In the summer of 1945, representatives of the victorious Allied nations—the United States, Great Britain, France, and the Soviet Union—met in London to discuss the formation of an International Military Tribunal. The questions on the table were daunting: how and where such a court would convene, what the criminal charges would be, and which perpetrators would be put on trial.
US President Harry S. Truman issued an executive order designating Supreme Court Justice Robert H. Jackson to be the US representative and chief prosecutor. Though the British and the Soviets had previously opposed holding a trial, arguing that Nazi leaders should be summarily executed, all four powers at London were committed to a trial. After weeks of heated negotiations over jurisdiction, procedures, form, and choice of defendants, representatives of the four Allied countries signed an agreement setting the stage for an unprecedented court of law, the International Military Tribunal (IMT).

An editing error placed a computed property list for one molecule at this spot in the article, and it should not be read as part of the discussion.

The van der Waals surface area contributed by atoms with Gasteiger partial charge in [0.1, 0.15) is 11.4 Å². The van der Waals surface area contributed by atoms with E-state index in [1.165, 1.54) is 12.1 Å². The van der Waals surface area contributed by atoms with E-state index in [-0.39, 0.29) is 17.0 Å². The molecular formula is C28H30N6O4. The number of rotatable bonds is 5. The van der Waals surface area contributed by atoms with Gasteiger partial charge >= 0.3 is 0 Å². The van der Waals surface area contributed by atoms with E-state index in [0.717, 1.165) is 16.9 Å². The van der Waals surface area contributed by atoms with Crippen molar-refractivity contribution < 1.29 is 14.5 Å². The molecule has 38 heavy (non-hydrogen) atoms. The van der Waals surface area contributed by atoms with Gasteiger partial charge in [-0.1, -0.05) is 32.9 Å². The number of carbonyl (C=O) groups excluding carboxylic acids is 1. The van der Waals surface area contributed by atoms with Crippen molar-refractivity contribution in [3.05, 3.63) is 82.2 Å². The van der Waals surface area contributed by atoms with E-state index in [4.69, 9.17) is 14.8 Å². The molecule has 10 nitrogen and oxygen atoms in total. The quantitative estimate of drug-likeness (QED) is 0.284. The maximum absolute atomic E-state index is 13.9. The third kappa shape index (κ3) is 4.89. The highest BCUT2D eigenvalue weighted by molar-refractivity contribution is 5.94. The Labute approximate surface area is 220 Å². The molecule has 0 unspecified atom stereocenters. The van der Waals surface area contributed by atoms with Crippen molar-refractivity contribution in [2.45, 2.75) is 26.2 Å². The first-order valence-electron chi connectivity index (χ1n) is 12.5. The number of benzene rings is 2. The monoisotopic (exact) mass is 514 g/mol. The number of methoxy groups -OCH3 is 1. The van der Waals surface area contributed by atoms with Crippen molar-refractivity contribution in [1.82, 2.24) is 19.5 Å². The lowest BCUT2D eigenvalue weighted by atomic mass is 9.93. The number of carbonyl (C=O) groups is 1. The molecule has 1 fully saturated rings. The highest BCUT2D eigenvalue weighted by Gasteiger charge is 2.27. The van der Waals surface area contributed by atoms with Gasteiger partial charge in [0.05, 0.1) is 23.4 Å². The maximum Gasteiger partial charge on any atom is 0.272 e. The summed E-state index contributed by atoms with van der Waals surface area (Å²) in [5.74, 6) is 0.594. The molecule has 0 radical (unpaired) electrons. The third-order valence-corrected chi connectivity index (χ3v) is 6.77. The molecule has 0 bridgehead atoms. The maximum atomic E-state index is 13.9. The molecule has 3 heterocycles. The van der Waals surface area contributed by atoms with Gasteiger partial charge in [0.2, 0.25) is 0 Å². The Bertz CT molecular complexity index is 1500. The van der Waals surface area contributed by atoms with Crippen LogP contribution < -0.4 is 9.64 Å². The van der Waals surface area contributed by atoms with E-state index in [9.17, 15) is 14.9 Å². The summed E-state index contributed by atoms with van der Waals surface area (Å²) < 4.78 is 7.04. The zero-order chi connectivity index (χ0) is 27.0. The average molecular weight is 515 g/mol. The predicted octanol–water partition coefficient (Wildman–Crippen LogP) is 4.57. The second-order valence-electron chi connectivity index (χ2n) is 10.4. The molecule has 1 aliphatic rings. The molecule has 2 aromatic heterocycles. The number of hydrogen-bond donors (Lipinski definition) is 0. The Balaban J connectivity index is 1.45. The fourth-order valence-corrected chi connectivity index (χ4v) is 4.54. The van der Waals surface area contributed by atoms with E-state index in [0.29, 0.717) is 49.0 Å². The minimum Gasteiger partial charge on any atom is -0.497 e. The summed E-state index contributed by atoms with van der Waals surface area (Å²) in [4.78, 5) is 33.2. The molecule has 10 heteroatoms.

In total, 51 members from four national prosecution teams argued before the IMT, and hundreds of others other worked in the Documentation Division, the Interrogation Division, Special Projects Division, and as support staff for the trial.
Series: International Military Tribunal
Critical Thinking Questions
- Beyond the verdicts, what impact can trials have?
- How were various professions involved in implementing Nazi policies and ideology? What lessons can be considered for contemporary professionals?
- How did national histories, agendas, and priorities affect the effort to try war criminals after the war?
- The International Military Tribunal at Nuremberg is among the best known postwar trials. Investigate trials conducted by other countries after the Holocaust.
- Is it ever too late for accountability?